How to Make Yourself Immune to Pain | David Goggins on Impact Theory
6 Surprising Ways You're Causing Yourself Pain
When you're in pain, it's difficult to focus on anything else. And Mother Nature designed it that way. "Pain is like the oil light on your car's dashboard—it signals that your body needs attention," says Jacob Teitelbaum, MD, author of . "Most doctors prescribe medicines to mask the pain. A better solution is to treat the problem."
Whether you have chronic pain—the kind that lasts for at least 6 months—or acute pain from an injury, pain relievers aren't your only alternative to toughing it out. Here are six surprising pain triggers and how to fix them. (is the first-ever plan that tackles the root cause of virtually every major ailment and health condition; get your copy today!)
Pain Trigger #1: Anger
Holding in anger can be a pain in your back—literally. In one study, people with chronic lower-back pain were harassed and then asked to either verbally express their anger or hold it in. Those who kept tight-lipped experienced more tension in the muscles along their spine. Tight muscles hurt whether you have ongoing back pain or aches from lifting too much, so follow the old adage and blow off some steam. Talking with others about your anger—or even writing it down—can help, experts say.
And the next time you see red, pay attention to whether your jaw is tightening or your breathing is getting shallower. These are signs that you're resisting your feelings, so do the opposite and let your jaw go slack or take deep breaths. Find a private place where you can allow yourself to really feel your anger and have a good hissy fit to release your emotions—and ward off tension in your back.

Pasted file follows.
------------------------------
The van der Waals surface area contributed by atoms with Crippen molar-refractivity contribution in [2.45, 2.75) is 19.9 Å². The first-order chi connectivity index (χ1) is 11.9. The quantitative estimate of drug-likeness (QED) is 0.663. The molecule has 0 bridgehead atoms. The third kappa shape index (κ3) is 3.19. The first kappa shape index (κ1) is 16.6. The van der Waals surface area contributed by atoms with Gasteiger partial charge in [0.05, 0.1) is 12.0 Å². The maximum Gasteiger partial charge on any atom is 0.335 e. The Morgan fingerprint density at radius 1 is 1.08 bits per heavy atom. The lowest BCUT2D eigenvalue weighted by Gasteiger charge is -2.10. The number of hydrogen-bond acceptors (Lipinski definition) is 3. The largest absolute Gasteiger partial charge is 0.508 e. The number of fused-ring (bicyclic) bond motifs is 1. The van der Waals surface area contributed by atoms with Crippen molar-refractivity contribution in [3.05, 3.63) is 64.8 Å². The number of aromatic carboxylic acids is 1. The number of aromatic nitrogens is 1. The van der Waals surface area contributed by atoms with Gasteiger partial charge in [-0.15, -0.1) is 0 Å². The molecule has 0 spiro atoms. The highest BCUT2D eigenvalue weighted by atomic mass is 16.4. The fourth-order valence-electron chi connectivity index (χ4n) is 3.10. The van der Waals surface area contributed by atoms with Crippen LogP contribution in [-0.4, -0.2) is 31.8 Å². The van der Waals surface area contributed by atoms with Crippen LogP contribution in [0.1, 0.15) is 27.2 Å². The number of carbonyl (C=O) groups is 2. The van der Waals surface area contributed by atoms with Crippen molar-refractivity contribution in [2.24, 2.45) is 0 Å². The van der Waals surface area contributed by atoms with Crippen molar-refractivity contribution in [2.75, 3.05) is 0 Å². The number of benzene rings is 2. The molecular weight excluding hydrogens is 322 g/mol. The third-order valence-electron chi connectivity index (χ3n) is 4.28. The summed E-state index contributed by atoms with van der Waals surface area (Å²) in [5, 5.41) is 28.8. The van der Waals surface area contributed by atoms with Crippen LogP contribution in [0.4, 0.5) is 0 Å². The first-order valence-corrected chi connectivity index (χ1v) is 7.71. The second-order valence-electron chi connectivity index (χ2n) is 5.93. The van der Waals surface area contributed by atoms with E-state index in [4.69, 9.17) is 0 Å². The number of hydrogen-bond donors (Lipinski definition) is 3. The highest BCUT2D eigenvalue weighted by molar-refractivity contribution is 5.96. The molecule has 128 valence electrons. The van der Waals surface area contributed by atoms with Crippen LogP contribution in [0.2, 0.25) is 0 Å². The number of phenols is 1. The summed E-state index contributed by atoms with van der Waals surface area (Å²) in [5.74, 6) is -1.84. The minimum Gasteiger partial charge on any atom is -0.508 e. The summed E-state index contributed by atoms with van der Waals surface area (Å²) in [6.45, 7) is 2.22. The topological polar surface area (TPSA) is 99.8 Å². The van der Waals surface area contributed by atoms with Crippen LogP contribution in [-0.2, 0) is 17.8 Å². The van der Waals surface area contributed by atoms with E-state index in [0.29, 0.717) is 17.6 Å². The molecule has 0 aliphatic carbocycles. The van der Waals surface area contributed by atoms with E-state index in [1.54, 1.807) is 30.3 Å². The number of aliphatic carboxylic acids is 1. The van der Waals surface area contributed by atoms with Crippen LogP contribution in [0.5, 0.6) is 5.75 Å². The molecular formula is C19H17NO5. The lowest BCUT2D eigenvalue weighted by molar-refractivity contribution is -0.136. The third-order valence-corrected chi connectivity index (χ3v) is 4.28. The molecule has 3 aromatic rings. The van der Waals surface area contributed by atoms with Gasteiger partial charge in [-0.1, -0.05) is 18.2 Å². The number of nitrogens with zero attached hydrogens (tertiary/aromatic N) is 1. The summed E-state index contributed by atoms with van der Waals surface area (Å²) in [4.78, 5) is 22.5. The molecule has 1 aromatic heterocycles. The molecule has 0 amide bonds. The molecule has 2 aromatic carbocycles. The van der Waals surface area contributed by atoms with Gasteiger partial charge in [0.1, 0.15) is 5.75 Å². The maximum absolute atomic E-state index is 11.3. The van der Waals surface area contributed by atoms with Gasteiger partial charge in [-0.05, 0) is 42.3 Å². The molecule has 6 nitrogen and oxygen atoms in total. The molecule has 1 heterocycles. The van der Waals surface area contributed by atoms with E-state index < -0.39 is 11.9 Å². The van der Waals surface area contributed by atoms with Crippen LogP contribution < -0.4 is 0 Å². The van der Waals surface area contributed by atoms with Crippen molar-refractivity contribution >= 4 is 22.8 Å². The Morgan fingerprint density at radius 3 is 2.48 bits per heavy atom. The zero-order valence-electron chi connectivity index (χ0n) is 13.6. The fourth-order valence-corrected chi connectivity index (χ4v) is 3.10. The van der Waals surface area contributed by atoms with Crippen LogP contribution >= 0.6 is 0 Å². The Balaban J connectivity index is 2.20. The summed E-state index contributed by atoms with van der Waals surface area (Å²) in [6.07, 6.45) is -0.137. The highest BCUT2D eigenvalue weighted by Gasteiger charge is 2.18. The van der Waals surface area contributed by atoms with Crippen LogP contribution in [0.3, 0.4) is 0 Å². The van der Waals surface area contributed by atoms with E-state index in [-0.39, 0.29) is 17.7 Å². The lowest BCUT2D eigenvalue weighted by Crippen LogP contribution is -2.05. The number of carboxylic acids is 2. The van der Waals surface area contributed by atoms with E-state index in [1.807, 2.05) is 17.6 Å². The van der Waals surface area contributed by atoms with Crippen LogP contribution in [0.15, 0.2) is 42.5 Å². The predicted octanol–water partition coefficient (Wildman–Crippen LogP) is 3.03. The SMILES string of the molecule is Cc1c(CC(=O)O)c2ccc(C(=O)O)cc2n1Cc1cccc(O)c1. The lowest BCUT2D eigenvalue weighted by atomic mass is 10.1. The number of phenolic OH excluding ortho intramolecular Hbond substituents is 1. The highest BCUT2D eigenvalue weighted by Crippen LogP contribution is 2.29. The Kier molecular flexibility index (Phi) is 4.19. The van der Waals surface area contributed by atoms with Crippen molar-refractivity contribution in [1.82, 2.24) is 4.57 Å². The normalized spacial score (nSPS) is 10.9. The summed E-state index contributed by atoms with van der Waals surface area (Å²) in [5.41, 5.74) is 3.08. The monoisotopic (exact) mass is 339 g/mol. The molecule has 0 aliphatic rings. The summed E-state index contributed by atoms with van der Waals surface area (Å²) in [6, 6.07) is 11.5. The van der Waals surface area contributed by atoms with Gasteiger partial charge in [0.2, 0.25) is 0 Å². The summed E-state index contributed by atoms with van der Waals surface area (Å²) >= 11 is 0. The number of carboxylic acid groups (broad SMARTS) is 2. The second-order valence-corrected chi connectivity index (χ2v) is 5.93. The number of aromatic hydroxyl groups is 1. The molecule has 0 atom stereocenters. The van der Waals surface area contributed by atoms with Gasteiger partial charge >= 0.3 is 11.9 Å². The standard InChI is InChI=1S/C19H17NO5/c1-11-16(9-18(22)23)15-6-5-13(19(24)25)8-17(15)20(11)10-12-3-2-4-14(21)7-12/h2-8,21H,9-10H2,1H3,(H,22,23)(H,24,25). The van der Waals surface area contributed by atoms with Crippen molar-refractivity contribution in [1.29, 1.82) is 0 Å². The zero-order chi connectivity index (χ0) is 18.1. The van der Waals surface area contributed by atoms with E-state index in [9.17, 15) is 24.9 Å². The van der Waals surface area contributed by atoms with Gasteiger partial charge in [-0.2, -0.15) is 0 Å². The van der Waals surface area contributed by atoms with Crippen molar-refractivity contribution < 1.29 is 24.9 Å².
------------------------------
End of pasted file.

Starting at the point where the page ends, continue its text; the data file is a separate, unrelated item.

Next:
Pain Trigger #2: Your Smartphone
Your cell may make it easier to stay connected to friends or surf the web, but it could also be a source of pain. If you hold your phone between your shoulder and your ear so you can multitask while talking, it forces your neck to be held in what is called the "lateral bending position" for long periods of time, says Teitelbaum. This causes neck and shoulder aches—and even tingling down your arm. Hunching over a cell phone too much can also cause neck pain.
If you're going to be talking for more than a few minutes, use a headset or Bluetooth instead of cradling your cell with your shoulder. Holding your phone up to eye level—or just staying off it—can also cut down your pain.
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Pain Trigger #3: Thinking the Worst
"Catastrophizing"—or believing that a situation is much worse than it is—can result in stress and mess with your ability to function well on a day-to-day basis. Multiple studies have linked catastrophizing (aka big-time anxiety) to a heightened perception of pain. "Emotion and pain are processed in the same area of the brain, so if you're anxious or stressed, it's natural to feel physical pain," says Andrew Bertagnolli, PhD, a San Francisco–based psychologist with the Spine Care Medical Group. "That's not to say your pain is emotional, it's just that there's an intersection of the mind and body."